Highway 61 Revisited: The Tangled Roots of American Jazz, Blues, and Country Music

By Gene Santoro | Go to book overview

6
Chet Baker

IT'S EASY TO REPHRASE TOLSTOY'S OPENING to Anna Karenina so it describes junkies, who all share an essential plotline: who and how to hustle in order to score. But in the world of postwar jazz, Charlie Parker gave junk an unprecedented clout and artistic aura. Bebop, the convoluted frenetic modern jazz he and Dizzy Gillespie, among others, formulated, demanded intense powers of concentration. Bird played so far out of nearly everyone else's league that his heroin habit seemed to explain his godlike prowess. So heroin became an existentialist response to racism, to artistic rejection, a self-destructive way of saying Fuck You to mainstream America's 1950s mythologies. Parker warned everyone from young Miles Davis to young Chet Baker away from smack, but few heeded him. In 1954, Davis weaned himself from a four-year addiction; in 1988, Baker died after decades of living in Europe as a junkie, found in the street (Did he jump? Was he pushed?) below his Amsterdam hotel window.

Oklahoma-born and California-bred, Baker had one amazing artistic gift: he could apparently hear nearly any piece of music once and then play it. He intuitively spun melodies on his trumpet with a tone critics compared to Bix Beiderbecke's, and spent his long and uneven career relying on that gift and coasting on his remarkable early breaks. In 195 z, Charlie Parker played with him in Los Angeles, giving him instant cachet. When Gerry Mulligan hired him for the famed pianoless quartet that is the quintessential white West Coast Cool band, it made him a jazz star. After a drug bust broke the group up, Baker began singing; his wispy balladeering and Middle America good looks gave him entree to a broader public. During his early 1950s stint with Mulligan, he unbelievably beat Louis Armstrong and Dizzy Gillespie to win critics and fans polls; his first album as a vocalist, which featured “My Funny Valentine,” got him lionized on the Today and Tonight shows and in Time. From there on, his life took on a downward bias within a junkie's relentless cycles.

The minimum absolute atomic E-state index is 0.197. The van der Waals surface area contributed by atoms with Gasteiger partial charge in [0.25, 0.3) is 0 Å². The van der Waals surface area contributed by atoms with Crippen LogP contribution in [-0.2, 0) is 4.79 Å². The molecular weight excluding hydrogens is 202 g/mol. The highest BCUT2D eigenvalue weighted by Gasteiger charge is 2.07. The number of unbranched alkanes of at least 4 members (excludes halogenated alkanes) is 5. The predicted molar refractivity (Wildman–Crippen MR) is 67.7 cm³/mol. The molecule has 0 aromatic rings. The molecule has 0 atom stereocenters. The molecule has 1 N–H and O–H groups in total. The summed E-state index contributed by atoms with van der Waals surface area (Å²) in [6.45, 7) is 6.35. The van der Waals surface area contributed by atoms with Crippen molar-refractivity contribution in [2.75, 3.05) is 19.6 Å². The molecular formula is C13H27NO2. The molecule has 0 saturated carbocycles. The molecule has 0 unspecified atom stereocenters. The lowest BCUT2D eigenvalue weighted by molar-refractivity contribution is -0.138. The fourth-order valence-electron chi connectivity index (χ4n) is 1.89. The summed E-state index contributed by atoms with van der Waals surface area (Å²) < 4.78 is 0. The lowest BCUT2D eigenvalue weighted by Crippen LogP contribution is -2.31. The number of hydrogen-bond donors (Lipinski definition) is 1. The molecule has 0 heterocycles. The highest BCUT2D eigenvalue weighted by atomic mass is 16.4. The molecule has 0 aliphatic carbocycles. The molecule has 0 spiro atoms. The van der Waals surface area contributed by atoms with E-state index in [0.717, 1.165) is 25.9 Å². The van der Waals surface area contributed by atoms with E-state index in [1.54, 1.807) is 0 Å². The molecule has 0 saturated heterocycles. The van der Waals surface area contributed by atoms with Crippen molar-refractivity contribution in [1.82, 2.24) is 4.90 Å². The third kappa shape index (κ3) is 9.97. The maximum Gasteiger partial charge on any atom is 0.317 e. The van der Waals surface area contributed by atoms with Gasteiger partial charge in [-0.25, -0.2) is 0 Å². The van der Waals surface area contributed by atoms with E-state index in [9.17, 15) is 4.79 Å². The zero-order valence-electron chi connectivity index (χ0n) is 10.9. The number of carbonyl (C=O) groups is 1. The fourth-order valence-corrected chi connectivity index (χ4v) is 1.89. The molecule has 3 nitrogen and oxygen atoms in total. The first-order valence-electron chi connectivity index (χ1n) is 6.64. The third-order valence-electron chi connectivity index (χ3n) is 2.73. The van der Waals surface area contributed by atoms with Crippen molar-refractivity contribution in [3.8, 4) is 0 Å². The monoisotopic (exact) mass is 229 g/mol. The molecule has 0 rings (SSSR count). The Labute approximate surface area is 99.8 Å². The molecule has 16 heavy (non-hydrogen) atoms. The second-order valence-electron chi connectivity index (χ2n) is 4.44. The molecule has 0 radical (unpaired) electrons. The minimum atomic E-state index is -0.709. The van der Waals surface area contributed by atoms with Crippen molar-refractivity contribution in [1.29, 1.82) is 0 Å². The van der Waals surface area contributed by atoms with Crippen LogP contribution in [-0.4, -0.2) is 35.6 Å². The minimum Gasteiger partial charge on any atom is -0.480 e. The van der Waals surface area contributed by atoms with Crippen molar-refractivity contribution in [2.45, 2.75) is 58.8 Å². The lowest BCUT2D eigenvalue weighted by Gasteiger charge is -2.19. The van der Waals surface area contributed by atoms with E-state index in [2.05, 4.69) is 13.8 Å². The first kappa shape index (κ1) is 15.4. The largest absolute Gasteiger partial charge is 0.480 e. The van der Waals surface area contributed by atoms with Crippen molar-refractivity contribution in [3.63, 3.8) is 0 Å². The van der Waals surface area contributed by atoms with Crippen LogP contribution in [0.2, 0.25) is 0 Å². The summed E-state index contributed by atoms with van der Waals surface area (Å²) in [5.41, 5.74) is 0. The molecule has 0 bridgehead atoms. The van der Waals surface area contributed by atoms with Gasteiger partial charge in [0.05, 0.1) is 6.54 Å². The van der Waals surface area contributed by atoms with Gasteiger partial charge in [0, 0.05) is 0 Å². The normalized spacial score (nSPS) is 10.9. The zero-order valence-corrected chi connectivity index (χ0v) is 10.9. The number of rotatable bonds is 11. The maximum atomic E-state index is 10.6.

Deep in a Dream: The Long Night of Chet Baker aims to synthesize all the information about the trumpeter and tries to interpret him within the broader contexts of popular culture. Author James Gavin had access to

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Highway 61 Revisited: The Tangled Roots of American Jazz, Blues, and Country Music
Table of contents

Table of contents

  • Highway 61 Revisited - The Tangled Roots of American Jazz, Blues, Rock, & Country Music iii
  • Contents v
  • Introduction 1
  • Part I: Avatars 5
  • 1: Louis Armstrong 7
  • 2: Woody Guthrie 17
  • Part II: The Postwar Jazz Era 31
  • 3: Mary Lou Williams 33
  • 4: Max Roach 37
  • 5: Sonny Rollins 49
  • 6: Chet Baker 64
  • 7: Miles Davis 68
  • 8: Herbie Hancock 80
  • Part III: Rebirth of the Blues 91
  • 9: The Gospel Highway 93
  • 10: Chess Records 99
  • 11: The Folk Revival 104
  • 12: Willie Nelson 119
  • 13: Lenny Bruce 124
  • 14: Sweet Soul Music 135
  • Part IV: In the Garage 151
  • 15: Bob Dylan 153
  • 16: Electric Blues Revival 171
  • 17: Buffalo Springfield 179
  • 18: Gram Parsons and Emmylou Harris 185
  • 19: The Grateful Dead 193
  • 20: The Band 204
  • 21: The Firesign Theatre 216
  • 22: Bruce Springsteen 223
  • 23: Tom Waits 235
  • Part V: Possible Futures 241
  • 24: Ken Burns, the Academy, and Jazz 243
  • 25: The Politics of Music Don Byron and Dave Douglas 257
  • 26: Cassandra Wilson 265
  • 27: Marty Ehrlich 278
  • 28: New Jazz Fusions 283
  • 29: Ani Difranco 297
  • Index 302
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